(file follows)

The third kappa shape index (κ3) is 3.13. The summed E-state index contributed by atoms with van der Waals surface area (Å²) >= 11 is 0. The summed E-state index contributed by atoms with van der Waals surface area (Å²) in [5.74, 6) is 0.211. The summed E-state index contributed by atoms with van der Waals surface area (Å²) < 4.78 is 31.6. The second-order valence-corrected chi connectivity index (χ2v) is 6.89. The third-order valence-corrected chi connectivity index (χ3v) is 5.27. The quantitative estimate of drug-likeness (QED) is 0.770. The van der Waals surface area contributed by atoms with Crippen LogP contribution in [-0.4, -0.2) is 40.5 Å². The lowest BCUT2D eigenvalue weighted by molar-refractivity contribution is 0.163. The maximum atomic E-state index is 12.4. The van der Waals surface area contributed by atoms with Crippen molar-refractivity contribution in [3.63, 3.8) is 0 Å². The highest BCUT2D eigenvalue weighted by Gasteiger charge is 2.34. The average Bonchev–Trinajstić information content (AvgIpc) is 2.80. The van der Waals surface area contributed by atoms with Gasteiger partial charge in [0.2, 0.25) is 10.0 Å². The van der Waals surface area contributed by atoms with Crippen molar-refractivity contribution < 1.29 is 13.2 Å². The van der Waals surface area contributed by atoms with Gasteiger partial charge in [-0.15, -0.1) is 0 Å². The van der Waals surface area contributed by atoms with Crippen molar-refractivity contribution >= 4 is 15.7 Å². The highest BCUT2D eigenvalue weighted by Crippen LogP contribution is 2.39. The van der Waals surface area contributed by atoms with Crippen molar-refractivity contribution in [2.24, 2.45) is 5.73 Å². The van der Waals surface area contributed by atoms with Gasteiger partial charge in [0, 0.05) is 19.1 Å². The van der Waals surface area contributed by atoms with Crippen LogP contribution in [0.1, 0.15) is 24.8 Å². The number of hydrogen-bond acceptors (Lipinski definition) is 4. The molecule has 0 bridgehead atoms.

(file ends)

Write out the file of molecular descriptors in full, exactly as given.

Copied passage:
The third kappa shape index (κ3) is 3.13. The summed E-state index contributed by atoms with van der Waals surface area (Å²) >= 11 is 0. The summed E-state index contributed by atoms with van der Waals surface area (Å²) in [5.74, 6) is 0.211. The summed E-state index contributed by atoms with van der Waals surface area (Å²) < 4.78 is 31.6. The second-order valence-corrected chi connectivity index (χ2v) is 6.89. The third-order valence-corrected chi connectivity index (χ3v) is 5.27. The quantitative estimate of drug-likeness (QED) is 0.770. The van der Waals surface area contributed by atoms with Crippen LogP contribution in [-0.4, -0.2) is 40.5 Å². The lowest BCUT2D eigenvalue weighted by molar-refractivity contribution is 0.163. The maximum atomic E-state index is 12.4. The van der Waals surface area contributed by atoms with Crippen molar-refractivity contribution in [3.63, 3.8) is 0 Å². The highest BCUT2D eigenvalue weighted by Gasteiger charge is 2.34. The average Bonchev–Trinajstić information content (AvgIpc) is 2.80. The van der Waals surface area contributed by atoms with Gasteiger partial charge in [0.2, 0.25) is 10.0 Å². The van der Waals surface area contributed by atoms with Crippen molar-refractivity contribution < 1.29 is 13.2 Å². The van der Waals surface area contributed by atoms with Gasteiger partial charge in [-0.15, -0.1) is 0 Å². The van der Waals surface area contributed by atoms with Crippen molar-refractivity contribution >= 4 is 15.7 Å². The highest BCUT2D eigenvalue weighted by Crippen LogP contribution is 2.39. The van der Waals surface area contributed by atoms with Crippen molar-refractivity contribution in [2.24, 2.45) is 5.73 Å². The van der Waals surface area contributed by atoms with Gasteiger partial charge in [0, 0.05) is 19.1 Å². The van der Waals surface area contributed by atoms with Crippen LogP contribution in [0.1, 0.15) is 24.8 Å². The number of hydrogen-bond acceptors (Lipinski definition) is 4. The molecule has 0 bridgehead atoms.